Hydrophobic interaction chromatography

What is hydrophobic interaction chromatography?

Hydrophobic interaction chromatography (HIC) separates proteins according to differences in their surface hydrophobicity by utilizing a reversible interaction between the proteins and the hydrophobic surface of a HIC resin.

The interaction between hydrophobic proteins and a HIC resin is influenced significantly by the presence of certain salts in the running buffer. A high salt concentration enhances the interaction while lowering the salt concentration weakens the interaction.

How does hydrophobic interaction chromatography work?

Proteins with different degrees of surface hydrophobicity can be separated using hydrophobic interaction chromatography. The proteins interact with the hydrophobic surface of the HIC resin.

As the ionic strength of the buffer is reduced, the interaction is reversed and the protein with the lowest degree of hydrophobicity is eluted first. The most hydrophobic protein elutes last, requiring a greater reduction in salt concentration to reverse the interaction.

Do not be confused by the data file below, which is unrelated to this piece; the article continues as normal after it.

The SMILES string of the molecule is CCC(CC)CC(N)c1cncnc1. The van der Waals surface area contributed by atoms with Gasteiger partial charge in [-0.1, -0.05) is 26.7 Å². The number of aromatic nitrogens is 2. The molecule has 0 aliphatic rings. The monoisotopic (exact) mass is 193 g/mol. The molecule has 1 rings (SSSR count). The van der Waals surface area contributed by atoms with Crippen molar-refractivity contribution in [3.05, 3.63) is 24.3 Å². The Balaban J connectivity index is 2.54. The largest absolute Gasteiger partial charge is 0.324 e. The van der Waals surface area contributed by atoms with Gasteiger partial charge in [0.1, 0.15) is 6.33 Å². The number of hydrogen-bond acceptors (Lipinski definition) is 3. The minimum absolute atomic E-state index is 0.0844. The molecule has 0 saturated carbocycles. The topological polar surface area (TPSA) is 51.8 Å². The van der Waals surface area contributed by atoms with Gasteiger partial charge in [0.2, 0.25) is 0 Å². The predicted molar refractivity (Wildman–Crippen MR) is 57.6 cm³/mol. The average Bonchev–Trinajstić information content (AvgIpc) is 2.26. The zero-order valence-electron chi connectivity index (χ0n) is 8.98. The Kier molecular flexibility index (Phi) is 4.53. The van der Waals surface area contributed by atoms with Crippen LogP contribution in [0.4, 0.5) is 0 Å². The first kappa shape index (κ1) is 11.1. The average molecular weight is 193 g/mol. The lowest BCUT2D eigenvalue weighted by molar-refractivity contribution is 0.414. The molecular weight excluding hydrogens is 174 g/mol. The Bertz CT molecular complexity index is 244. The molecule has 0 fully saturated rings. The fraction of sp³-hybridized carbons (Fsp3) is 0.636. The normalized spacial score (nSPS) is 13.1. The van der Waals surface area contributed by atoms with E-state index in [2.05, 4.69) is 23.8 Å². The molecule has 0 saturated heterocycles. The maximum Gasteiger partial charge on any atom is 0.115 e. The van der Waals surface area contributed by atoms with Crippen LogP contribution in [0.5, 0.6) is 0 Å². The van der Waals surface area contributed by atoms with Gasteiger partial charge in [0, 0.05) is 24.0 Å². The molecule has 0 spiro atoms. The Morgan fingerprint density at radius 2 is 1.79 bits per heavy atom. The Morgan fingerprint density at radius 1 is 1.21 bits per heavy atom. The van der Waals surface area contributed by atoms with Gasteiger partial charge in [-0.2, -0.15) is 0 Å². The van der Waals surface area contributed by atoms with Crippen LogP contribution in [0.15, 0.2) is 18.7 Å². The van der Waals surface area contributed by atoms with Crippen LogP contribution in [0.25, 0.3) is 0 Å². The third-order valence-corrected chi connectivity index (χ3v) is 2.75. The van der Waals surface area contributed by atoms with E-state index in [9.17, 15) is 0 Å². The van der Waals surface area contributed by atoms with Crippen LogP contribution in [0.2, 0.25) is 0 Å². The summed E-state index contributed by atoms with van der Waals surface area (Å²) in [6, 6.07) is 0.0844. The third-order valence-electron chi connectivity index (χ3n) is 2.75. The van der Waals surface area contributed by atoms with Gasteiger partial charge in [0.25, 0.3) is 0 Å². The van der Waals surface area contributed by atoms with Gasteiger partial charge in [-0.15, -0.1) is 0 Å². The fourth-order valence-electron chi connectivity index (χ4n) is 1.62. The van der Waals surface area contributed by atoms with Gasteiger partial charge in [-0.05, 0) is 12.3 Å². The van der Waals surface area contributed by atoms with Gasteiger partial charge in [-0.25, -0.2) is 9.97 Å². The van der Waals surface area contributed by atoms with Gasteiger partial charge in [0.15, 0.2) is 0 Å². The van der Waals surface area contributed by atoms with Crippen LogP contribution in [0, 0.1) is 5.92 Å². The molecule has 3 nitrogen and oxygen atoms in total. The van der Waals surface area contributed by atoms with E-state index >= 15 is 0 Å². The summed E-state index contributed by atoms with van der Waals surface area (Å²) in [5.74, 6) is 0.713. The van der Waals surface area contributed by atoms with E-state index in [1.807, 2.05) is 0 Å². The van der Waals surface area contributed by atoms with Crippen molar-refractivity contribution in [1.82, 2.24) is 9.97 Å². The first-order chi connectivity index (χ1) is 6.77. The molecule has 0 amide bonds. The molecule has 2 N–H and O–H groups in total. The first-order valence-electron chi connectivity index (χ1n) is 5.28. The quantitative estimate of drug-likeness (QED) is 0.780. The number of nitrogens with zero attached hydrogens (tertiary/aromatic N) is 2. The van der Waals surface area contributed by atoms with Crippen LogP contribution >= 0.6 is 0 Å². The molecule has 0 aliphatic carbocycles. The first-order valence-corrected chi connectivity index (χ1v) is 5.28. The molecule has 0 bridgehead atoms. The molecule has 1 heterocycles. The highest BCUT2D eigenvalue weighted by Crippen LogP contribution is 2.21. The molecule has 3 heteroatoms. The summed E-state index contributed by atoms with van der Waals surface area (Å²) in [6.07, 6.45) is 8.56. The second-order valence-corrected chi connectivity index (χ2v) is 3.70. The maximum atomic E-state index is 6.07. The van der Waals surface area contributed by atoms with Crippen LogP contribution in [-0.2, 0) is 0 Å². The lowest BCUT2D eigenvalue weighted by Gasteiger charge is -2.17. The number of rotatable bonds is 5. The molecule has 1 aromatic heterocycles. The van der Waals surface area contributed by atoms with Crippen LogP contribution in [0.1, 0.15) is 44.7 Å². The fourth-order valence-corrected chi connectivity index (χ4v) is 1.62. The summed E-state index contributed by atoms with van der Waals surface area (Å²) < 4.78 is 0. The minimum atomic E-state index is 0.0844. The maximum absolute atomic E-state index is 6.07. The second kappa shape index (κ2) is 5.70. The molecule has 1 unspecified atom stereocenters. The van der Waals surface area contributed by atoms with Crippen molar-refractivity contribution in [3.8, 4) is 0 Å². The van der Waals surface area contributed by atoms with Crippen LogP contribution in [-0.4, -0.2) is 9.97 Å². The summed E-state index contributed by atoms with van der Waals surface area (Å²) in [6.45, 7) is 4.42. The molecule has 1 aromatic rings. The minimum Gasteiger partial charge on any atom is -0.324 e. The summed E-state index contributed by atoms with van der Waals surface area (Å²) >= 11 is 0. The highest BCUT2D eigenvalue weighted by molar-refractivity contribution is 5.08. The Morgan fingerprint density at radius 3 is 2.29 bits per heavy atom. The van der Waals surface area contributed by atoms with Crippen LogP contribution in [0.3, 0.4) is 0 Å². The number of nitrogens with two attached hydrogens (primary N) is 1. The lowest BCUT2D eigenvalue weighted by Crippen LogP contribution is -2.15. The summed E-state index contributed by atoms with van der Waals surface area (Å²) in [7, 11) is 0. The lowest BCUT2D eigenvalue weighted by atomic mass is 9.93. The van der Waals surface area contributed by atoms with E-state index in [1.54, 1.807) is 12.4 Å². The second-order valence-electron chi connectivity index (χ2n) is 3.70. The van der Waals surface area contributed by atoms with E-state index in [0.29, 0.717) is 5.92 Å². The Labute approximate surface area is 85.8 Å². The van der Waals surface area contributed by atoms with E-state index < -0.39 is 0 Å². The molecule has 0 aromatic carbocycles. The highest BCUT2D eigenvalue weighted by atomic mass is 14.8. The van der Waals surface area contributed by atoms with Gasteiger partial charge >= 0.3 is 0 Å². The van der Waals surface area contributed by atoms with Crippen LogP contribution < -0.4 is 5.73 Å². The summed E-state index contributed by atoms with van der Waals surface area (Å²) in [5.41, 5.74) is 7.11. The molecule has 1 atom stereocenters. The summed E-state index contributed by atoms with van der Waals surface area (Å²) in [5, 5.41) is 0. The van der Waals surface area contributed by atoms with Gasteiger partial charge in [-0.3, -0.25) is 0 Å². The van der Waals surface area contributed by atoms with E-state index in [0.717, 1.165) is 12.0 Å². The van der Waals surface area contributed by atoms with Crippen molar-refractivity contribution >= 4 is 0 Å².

Hydrophobic interaction chromatography

When should I use hydrophobic interaction chromatography?

Hydrophobic interaction chromatography can be used for capture, intermediate purification, or polishing steps. As samples should be in a high salt concentration to promote hydrophobic interaction, HIC is well-suited for capture steps after sample cleanup by ammonium sulfate precipitation or for intermediate steps directly after an ion exchange separation.

In both situations, the sample is already in a high salt solution and, apart from the addition of more salt, no further preparation is required. As a HIC separation will concentrate the protein of interest into a reduced volume, fractions can also be transferred directly to size exclusion chromatography.

How does reversed phase chromatography, RPC, differ from HIC?

Reversed phase chromatography also separates proteins and peptides on the basis of hydrophobicity. Compared with a HIC resin, the surface of an RPC resin is usually more hydrophobic, leading to stronger interactions that, for successful elution, must be reversed using non-polar, organic solvents such as acetonitrile or methanol.

As many proteins are denatured by organic solvents, RPC is not generally recommended for protein purification. Instead, RPC is well-suited for applications such as peptide mapping or purity checking.

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